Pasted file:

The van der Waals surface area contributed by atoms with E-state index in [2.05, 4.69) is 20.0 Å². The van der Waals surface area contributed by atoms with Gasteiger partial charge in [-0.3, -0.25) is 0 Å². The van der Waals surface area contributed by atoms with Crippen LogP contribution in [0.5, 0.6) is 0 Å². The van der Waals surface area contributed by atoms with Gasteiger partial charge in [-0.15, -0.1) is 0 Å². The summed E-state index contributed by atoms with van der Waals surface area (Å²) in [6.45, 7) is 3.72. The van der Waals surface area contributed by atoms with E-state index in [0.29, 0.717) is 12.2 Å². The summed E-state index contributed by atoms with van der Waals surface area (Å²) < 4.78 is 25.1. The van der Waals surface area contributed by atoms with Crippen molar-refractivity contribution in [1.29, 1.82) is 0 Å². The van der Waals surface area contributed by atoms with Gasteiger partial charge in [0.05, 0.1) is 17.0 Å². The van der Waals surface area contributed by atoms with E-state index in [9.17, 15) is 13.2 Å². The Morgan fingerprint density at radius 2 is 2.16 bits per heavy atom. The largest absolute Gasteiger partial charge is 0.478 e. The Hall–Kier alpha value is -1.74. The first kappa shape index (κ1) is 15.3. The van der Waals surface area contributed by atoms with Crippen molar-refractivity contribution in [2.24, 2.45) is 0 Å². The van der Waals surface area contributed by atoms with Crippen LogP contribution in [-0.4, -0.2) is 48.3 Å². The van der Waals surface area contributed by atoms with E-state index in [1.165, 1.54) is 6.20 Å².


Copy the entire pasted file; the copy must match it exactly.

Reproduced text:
The van der Waals surface area contributed by atoms with E-state index in [2.05, 4.69) is 20.0 Å². The van der Waals surface area contributed by atoms with Gasteiger partial charge in [-0.3, -0.25) is 0 Å². The van der Waals surface area contributed by atoms with Crippen LogP contribution in [0.5, 0.6) is 0 Å². The van der Waals surface area contributed by atoms with Gasteiger partial charge in [-0.15, -0.1) is 0 Å². The summed E-state index contributed by atoms with van der Waals surface area (Å²) in [6.45, 7) is 3.72. The van der Waals surface area contributed by atoms with E-state index in [0.29, 0.717) is 12.2 Å². The summed E-state index contributed by atoms with van der Waals surface area (Å²) < 4.78 is 25.1. The van der Waals surface area contributed by atoms with Crippen molar-refractivity contribution in [1.29, 1.82) is 0 Å². The van der Waals surface area contributed by atoms with Gasteiger partial charge in [0.05, 0.1) is 17.0 Å². The van der Waals surface area contributed by atoms with E-state index in [9.17, 15) is 13.2 Å². The Morgan fingerprint density at radius 2 is 2.16 bits per heavy atom. The largest absolute Gasteiger partial charge is 0.478 e. The Hall–Kier alpha value is -1.74. The first kappa shape index (κ1) is 15.3. The van der Waals surface area contributed by atoms with Crippen molar-refractivity contribution in [2.24, 2.45) is 0 Å². The van der Waals surface area contributed by atoms with Crippen LogP contribution in [-0.4, -0.2) is 48.3 Å². The van der Waals surface area contributed by atoms with E-state index in [1.165, 1.54) is 6.20 Å².